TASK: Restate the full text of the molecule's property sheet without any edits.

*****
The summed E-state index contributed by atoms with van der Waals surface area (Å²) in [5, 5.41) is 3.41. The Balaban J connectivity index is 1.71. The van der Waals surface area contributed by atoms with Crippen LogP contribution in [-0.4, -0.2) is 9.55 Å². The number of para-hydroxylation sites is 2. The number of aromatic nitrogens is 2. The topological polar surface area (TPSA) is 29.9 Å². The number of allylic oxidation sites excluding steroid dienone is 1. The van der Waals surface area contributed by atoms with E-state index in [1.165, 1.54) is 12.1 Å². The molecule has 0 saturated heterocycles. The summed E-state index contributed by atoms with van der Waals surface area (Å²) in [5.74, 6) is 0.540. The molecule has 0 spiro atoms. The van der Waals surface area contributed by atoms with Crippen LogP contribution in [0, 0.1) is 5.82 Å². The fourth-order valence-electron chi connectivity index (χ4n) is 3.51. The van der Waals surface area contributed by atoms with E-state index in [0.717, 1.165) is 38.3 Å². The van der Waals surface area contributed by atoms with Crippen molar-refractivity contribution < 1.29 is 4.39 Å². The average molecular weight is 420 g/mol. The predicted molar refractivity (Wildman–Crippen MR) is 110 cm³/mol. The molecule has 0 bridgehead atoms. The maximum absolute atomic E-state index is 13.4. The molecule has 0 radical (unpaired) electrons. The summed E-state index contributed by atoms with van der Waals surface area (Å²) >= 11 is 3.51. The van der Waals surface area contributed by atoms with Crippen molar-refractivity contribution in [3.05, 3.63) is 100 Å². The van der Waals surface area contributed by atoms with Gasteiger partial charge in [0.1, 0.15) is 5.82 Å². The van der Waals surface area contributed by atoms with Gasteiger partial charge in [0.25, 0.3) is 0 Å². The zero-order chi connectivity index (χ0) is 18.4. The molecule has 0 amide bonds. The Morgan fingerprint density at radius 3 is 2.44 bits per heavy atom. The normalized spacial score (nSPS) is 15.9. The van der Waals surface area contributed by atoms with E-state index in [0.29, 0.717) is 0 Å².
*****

The summed E-state index contributed by atoms with van der Waals surface area (Å²) in [5, 5.41) is 3.41. The Balaban J connectivity index is 1.71. The van der Waals surface area contributed by atoms with Crippen LogP contribution in [-0.4, -0.2) is 9.55 Å². The number of para-hydroxylation sites is 2. The number of aromatic nitrogens is 2. The topological polar surface area (TPSA) is 29.9 Å². The number of allylic oxidation sites excluding steroid dienone is 1. The van der Waals surface area contributed by atoms with E-state index in [1.165, 1.54) is 12.1 Å². The molecule has 0 saturated heterocycles. The summed E-state index contributed by atoms with van der Waals surface area (Å²) in [5.74, 6) is 0.540. The molecule has 0 spiro atoms. The van der Waals surface area contributed by atoms with Crippen LogP contribution in [0, 0.1) is 5.82 Å². The fourth-order valence-electron chi connectivity index (χ4n) is 3.51. The van der Waals surface area contributed by atoms with E-state index in [0.717, 1.165) is 38.3 Å². The van der Waals surface area contributed by atoms with Crippen molar-refractivity contribution < 1.29 is 4.39 Å². The average molecular weight is 420 g/mol. The predicted molar refractivity (Wildman–Crippen MR) is 110 cm³/mol. The molecule has 0 bridgehead atoms. The maximum absolute atomic E-state index is 13.4. The molecule has 0 radical (unpaired) electrons. The summed E-state index contributed by atoms with van der Waals surface area (Å²) >= 11 is 3.51. The van der Waals surface area contributed by atoms with Crippen molar-refractivity contribution in [3.05, 3.63) is 100 Å². The van der Waals surface area contributed by atoms with Gasteiger partial charge in [0.1, 0.15) is 5.82 Å². The van der Waals surface area contributed by atoms with Gasteiger partial charge in [0.25, 0.3) is 0 Å². The zero-order chi connectivity index (χ0) is 18.4. The molecule has 0 amide bonds. The Morgan fingerprint density at radius 3 is 2.44 bits per heavy atom. The normalized spacial score (nSPS) is 15.9. The van der Waals surface area contributed by atoms with E-state index in [0.29, 0.717) is 0 Å².